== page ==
The money wasn't there, however, and the rights lapsed. Dern and Coolidge kept in touch, and, last year, decided to try again. Seeking a producer, Laura sent the script to her "very close friend" Renny Harlin while he was working on Die Hard 2. Not your obvious choice, but..."He called me from Denver at two in the morning," Dern remembers, "and he was crying. Saying, 'This is beautiful, I want to help get this made.'" Harlin then leaned on an even less likely soft shoulder, Mario Kassar, whose Carolco Pictures has reaped fortunes via the likes of Arnold Schwarzenegger and Sylvester Stallone. Harlin boarded Kassar's yacht during the 1990 Cannes Film Festival and wouldn't leave until the financier delivered a firm yes or no. This took 16 days. "I'm not sure if Mario finally said yes because he loved the movie or to get Renny out of his hair," Laura says, "I think it was a combination." For Dern, it was also the first time she'd become this actively involved in a film's preproduction - "which was great but also uncomfortable," she admits, giving her mouth a fimilar twist. "You'd hear the A-list conversations and all those things you're not part of as an acor." Still, she says, "I like working with people who allow me to contribute in other ways."

Dern's performances, in turn, help anchor her films. Lacking perhaps the screen charisma of Julia Roberts or Uma Thurman, she imbues her characters with considerably more weight. If cast by the average male director," Coolidge notes dryly, "Rose might have be a cute, sexy girl who is attractive but without much depth. But Laura has such truth in ther acting, in terms of making a human real and complete, that it takes away the danger of Rose being just a shallow male fantasy; she gives the movie richness for both men and women. No matter how sexual her character, with Laura, there is always a purity in her soul." Dern sees Rose from another perpective: "I was in love with that kind of person five years ago. But amybe I wasn't ready for it then. Rose is definitely the most painful character I've played, and it was a hard movie, emotionally; the funniest parts of the film are when I'm most devastated with my life. But it was made easier that a female friend was my director and the producer was my best friend; it all felt very much like family. And when I feel that love and support, my best work will come out. When you feel love, you expose more. So I think things happen this way for a reason," she decides. "Because the people I've been able to work with, or the people who have chosen to work with me, are always the ones who've taken the time to see behind the surface of my eyes."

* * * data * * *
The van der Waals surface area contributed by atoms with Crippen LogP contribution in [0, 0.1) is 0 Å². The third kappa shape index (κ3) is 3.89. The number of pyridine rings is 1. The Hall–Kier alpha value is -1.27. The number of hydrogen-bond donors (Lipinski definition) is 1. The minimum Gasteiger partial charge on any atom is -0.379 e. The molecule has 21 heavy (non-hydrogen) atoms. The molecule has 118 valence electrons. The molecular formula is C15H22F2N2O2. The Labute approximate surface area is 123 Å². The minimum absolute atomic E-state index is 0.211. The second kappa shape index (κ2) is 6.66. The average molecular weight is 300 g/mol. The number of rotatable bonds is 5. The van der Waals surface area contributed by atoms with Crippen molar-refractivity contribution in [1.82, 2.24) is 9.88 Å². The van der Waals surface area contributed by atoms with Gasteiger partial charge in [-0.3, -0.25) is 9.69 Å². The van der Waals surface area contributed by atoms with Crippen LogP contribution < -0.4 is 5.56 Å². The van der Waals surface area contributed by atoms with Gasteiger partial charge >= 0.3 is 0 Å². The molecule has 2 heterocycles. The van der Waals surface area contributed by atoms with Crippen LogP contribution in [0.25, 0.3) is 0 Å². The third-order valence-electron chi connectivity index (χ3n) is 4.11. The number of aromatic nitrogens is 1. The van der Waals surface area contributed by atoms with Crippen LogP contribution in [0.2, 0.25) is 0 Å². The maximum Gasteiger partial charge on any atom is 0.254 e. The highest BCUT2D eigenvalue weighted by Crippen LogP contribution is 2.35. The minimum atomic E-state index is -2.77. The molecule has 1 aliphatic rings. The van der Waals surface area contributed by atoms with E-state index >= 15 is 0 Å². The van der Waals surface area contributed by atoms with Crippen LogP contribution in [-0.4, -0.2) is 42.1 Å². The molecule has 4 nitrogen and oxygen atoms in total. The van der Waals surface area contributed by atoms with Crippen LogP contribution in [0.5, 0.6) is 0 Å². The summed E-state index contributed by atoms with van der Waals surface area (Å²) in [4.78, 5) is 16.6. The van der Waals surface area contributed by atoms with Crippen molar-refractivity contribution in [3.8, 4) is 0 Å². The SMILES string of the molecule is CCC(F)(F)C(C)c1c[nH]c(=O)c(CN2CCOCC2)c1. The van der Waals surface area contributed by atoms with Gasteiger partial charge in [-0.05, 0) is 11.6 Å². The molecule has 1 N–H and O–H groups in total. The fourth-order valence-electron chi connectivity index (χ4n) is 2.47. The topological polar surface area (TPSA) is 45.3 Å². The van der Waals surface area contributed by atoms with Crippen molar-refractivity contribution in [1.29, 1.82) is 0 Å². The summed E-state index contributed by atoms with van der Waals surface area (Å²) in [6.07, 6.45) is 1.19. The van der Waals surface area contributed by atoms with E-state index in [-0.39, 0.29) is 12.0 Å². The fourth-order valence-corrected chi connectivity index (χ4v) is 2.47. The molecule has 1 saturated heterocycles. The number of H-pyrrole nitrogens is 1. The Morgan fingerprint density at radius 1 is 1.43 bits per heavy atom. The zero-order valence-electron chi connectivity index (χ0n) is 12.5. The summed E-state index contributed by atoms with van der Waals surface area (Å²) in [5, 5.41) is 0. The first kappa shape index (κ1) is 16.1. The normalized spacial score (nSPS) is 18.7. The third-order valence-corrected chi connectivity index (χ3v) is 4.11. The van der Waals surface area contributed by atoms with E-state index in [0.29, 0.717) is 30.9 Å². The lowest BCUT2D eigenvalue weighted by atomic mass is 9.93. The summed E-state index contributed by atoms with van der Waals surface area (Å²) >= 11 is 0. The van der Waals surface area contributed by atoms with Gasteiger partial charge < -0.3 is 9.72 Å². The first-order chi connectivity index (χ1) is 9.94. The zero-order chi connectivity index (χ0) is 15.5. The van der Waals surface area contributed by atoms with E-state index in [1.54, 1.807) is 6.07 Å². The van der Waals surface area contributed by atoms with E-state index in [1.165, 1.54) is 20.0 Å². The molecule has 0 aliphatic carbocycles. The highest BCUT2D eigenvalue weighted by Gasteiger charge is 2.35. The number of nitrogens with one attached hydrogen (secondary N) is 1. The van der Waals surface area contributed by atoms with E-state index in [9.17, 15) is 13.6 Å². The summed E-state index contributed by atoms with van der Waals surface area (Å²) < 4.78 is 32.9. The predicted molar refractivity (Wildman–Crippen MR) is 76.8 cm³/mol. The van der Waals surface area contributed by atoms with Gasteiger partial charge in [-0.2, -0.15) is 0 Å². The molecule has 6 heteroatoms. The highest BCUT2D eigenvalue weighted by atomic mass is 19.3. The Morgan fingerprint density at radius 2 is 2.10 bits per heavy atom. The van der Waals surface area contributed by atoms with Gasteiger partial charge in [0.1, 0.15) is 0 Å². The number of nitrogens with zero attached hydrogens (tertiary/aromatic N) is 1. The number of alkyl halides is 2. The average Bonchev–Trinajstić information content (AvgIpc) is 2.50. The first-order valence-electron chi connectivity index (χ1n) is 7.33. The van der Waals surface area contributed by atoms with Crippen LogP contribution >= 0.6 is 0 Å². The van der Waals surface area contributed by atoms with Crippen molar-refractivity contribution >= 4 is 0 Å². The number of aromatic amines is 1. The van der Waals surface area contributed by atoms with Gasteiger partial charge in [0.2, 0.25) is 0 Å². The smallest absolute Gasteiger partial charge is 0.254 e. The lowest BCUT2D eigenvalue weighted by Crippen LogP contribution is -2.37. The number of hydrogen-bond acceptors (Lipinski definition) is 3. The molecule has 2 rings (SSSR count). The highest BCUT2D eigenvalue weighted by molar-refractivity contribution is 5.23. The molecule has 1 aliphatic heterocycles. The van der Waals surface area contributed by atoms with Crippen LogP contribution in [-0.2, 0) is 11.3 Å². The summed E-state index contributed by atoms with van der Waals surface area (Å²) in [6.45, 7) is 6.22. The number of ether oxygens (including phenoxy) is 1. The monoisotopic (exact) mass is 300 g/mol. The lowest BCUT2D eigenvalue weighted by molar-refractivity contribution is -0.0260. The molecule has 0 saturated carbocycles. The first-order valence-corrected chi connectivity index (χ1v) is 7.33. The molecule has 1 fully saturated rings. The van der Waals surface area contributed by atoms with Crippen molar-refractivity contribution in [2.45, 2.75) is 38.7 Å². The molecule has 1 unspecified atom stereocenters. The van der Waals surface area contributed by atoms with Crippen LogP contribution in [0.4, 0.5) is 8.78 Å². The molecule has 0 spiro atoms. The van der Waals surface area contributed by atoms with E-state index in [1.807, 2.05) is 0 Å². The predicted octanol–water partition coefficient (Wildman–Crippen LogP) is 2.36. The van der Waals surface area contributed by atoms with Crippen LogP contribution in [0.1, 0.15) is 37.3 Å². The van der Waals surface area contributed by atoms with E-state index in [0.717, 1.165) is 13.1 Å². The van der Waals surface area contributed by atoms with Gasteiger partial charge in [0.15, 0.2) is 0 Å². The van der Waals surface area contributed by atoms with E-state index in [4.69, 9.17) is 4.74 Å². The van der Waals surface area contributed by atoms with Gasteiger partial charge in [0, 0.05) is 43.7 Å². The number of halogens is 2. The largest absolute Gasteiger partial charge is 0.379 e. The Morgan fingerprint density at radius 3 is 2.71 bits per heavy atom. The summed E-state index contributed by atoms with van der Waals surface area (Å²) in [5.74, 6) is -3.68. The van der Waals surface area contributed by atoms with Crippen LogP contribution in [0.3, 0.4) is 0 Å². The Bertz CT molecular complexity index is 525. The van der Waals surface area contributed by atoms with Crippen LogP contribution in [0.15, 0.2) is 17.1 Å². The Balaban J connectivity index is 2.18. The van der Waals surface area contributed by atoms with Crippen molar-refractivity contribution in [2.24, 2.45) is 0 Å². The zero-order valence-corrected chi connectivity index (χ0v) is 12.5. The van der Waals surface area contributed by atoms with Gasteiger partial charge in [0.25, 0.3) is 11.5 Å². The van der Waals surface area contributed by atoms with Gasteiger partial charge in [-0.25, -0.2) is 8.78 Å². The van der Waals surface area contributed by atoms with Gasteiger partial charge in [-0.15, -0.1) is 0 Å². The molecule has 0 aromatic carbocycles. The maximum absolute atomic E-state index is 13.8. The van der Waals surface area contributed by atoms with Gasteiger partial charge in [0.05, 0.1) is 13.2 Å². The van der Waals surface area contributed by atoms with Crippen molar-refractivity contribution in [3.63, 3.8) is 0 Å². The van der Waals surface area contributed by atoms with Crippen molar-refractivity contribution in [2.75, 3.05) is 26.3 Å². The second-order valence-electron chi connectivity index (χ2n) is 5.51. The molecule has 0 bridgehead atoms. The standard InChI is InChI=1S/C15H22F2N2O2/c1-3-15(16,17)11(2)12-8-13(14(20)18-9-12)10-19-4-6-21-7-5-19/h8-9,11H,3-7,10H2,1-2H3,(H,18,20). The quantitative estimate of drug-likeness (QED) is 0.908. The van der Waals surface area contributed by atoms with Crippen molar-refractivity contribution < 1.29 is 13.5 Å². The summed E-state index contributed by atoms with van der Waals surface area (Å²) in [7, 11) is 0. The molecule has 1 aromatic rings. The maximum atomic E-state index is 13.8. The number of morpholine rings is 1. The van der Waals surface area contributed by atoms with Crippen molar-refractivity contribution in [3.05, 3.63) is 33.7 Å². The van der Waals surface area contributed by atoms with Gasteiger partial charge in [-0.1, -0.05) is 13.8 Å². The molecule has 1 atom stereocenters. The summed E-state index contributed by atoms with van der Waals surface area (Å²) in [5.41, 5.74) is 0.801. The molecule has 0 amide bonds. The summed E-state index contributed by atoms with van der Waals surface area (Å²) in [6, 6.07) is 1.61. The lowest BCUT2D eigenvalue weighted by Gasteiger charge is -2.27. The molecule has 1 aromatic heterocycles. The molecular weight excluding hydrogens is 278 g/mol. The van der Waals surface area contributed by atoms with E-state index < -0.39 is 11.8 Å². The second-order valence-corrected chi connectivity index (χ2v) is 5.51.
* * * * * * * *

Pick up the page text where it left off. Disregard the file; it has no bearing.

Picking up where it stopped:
Next door at the Coronet, Dern has been working eight-hour days, six-day weeks on Brooklyn Laundry with costars Glenn Close and Woody Harrelson, under the direction of James L.Brooks. The odd love triangle intersects the lives of an aunt and her neice with that of a handsome stranger, whose appearances trigger a series of emotional epiphanies. During rehearsals, Dern puts her lithe frame to good use, simulating the gangly, awkward body language of a "tough chick" whose armor is more like an eggshell. Brooks is the kind of nurturing director she likes; he laughs at the jokes she's read a hundred times but jumps in quickly when a scene turns "aimless". For Dern, who has only been in one other commercial play since turning professional, the chance to develop the nuances of a role for weeks on end feels like some kind of nirvana. "He questions everything I do!" she exclaims, making this sound quite wonderful. "So many times in a movie, directors never even question a scene. It's easy to get lazy if someone isn't driving you as a perfectionist to know what the truth is. This is really a pleasure."